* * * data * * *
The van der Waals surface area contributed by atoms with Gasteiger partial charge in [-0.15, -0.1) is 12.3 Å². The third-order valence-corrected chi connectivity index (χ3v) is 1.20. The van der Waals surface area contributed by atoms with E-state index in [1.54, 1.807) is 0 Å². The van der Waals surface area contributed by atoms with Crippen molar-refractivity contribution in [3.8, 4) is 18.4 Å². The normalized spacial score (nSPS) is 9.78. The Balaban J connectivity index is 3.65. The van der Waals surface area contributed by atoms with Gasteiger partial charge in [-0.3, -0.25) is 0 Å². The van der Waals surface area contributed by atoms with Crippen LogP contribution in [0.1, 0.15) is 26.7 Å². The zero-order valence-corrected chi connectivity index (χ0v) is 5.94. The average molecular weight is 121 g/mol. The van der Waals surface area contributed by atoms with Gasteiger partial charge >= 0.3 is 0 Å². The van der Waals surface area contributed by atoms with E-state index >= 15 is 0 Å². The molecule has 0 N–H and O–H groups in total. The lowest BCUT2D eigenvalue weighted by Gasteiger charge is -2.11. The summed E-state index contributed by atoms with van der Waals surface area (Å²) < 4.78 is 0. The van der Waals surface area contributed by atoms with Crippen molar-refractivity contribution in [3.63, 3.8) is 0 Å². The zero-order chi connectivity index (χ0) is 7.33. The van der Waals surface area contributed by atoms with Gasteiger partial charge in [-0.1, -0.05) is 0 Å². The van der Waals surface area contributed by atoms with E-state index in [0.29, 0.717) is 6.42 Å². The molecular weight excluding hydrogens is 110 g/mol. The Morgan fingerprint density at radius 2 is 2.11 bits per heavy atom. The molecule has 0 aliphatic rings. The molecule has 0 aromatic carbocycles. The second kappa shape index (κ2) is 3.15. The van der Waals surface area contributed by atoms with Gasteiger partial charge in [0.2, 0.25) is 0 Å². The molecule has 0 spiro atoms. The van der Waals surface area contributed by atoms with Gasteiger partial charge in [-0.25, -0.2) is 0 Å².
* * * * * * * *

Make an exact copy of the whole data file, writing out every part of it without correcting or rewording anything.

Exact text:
The van der Waals surface area contributed by atoms with Gasteiger partial charge in [-0.15, -0.1) is 12.3 Å². The third-order valence-corrected chi connectivity index (χ3v) is 1.20. The van der Waals surface area contributed by atoms with E-state index in [1.54, 1.807) is 0 Å². The van der Waals surface area contributed by atoms with Crippen molar-refractivity contribution in [3.8, 4) is 18.4 Å². The normalized spacial score (nSPS) is 9.78. The Balaban J connectivity index is 3.65. The van der Waals surface area contributed by atoms with Gasteiger partial charge in [-0.3, -0.25) is 0 Å². The van der Waals surface area contributed by atoms with Crippen LogP contribution in [0.1, 0.15) is 26.7 Å². The zero-order valence-corrected chi connectivity index (χ0v) is 5.94. The average molecular weight is 121 g/mol. The van der Waals surface area contributed by atoms with Gasteiger partial charge >= 0.3 is 0 Å². The van der Waals surface area contributed by atoms with E-state index >= 15 is 0 Å². The molecule has 0 N–H and O–H groups in total. The lowest BCUT2D eigenvalue weighted by Gasteiger charge is -2.11. The summed E-state index contributed by atoms with van der Waals surface area (Å²) < 4.78 is 0. The van der Waals surface area contributed by atoms with Crippen molar-refractivity contribution in [3.63, 3.8) is 0 Å². The zero-order chi connectivity index (χ0) is 7.33. The van der Waals surface area contributed by atoms with Gasteiger partial charge in [-0.1, -0.05) is 0 Å². The van der Waals surface area contributed by atoms with E-state index in [0.29, 0.717) is 6.42 Å². The molecular weight excluding hydrogens is 110 g/mol. The Morgan fingerprint density at radius 2 is 2.11 bits per heavy atom. The molecule has 0 aliphatic rings. The molecule has 0 aromatic carbocycles. The second kappa shape index (κ2) is 3.15. The van der Waals surface area contributed by atoms with Gasteiger partial charge in [0.2, 0.25) is 0 Å². The molecule has 0 spiro atoms. The van der Waals surface area contributed by atoms with Gasteiger partial charge in [-0.25, -0.2) is 0 Å².